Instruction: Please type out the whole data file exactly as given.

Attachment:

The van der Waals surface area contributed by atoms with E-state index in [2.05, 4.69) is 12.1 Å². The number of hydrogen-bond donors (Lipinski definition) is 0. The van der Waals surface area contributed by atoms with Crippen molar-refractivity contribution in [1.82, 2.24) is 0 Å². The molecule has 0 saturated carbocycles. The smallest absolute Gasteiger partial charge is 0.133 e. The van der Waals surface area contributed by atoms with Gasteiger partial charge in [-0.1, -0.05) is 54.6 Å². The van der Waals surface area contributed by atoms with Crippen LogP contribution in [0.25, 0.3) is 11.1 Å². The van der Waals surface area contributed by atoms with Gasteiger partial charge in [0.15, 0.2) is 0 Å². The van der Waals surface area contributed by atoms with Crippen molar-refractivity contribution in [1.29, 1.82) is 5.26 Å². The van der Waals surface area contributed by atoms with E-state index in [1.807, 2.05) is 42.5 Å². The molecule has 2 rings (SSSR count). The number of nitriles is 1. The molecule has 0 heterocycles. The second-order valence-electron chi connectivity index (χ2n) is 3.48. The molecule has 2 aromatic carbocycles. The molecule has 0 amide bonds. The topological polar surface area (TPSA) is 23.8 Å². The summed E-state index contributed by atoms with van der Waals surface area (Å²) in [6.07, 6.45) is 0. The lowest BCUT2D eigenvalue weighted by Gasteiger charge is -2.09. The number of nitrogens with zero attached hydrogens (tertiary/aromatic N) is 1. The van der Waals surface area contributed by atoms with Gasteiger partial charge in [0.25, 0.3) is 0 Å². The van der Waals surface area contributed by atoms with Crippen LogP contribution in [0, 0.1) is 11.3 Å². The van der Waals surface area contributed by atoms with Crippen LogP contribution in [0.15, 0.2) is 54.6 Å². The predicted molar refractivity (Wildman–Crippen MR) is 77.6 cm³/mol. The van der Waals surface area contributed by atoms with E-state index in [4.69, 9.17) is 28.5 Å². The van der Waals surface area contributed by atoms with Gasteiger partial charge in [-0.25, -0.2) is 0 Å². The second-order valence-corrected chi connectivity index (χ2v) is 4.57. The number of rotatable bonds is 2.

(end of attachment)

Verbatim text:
The van der Waals surface area contributed by atoms with E-state index in [2.05, 4.69) is 12.1 Å². The number of hydrogen-bond donors (Lipinski definition) is 0. The van der Waals surface area contributed by atoms with Crippen molar-refractivity contribution in [1.82, 2.24) is 0 Å². The molecule has 0 saturated carbocycles. The smallest absolute Gasteiger partial charge is 0.133 e. The van der Waals surface area contributed by atoms with Gasteiger partial charge in [-0.1, -0.05) is 54.6 Å². The van der Waals surface area contributed by atoms with Crippen LogP contribution in [0.25, 0.3) is 11.1 Å². The van der Waals surface area contributed by atoms with Gasteiger partial charge in [0.15, 0.2) is 0 Å². The van der Waals surface area contributed by atoms with Crippen molar-refractivity contribution in [1.29, 1.82) is 5.26 Å². The van der Waals surface area contributed by atoms with E-state index in [1.807, 2.05) is 42.5 Å². The molecule has 2 rings (SSSR count). The number of nitriles is 1. The molecule has 0 heterocycles. The second-order valence-electron chi connectivity index (χ2n) is 3.48. The molecule has 2 aromatic carbocycles. The molecule has 0 amide bonds. The topological polar surface area (TPSA) is 23.8 Å². The summed E-state index contributed by atoms with van der Waals surface area (Å²) in [6.07, 6.45) is 0. The lowest BCUT2D eigenvalue weighted by Gasteiger charge is -2.09. The number of nitrogens with zero attached hydrogens (tertiary/aromatic N) is 1. The van der Waals surface area contributed by atoms with Gasteiger partial charge in [0.25, 0.3) is 0 Å². The van der Waals surface area contributed by atoms with Crippen LogP contribution in [0, 0.1) is 11.3 Å². The van der Waals surface area contributed by atoms with Crippen LogP contribution in [0.15, 0.2) is 54.6 Å². The predicted molar refractivity (Wildman–Crippen MR) is 77.6 cm³/mol. The van der Waals surface area contributed by atoms with E-state index in [4.69, 9.17) is 28.5 Å². The van der Waals surface area contributed by atoms with Gasteiger partial charge in [-0.25, -0.2) is 0 Å². The second-order valence-corrected chi connectivity index (χ2v) is 4.57. The number of rotatable bonds is 2.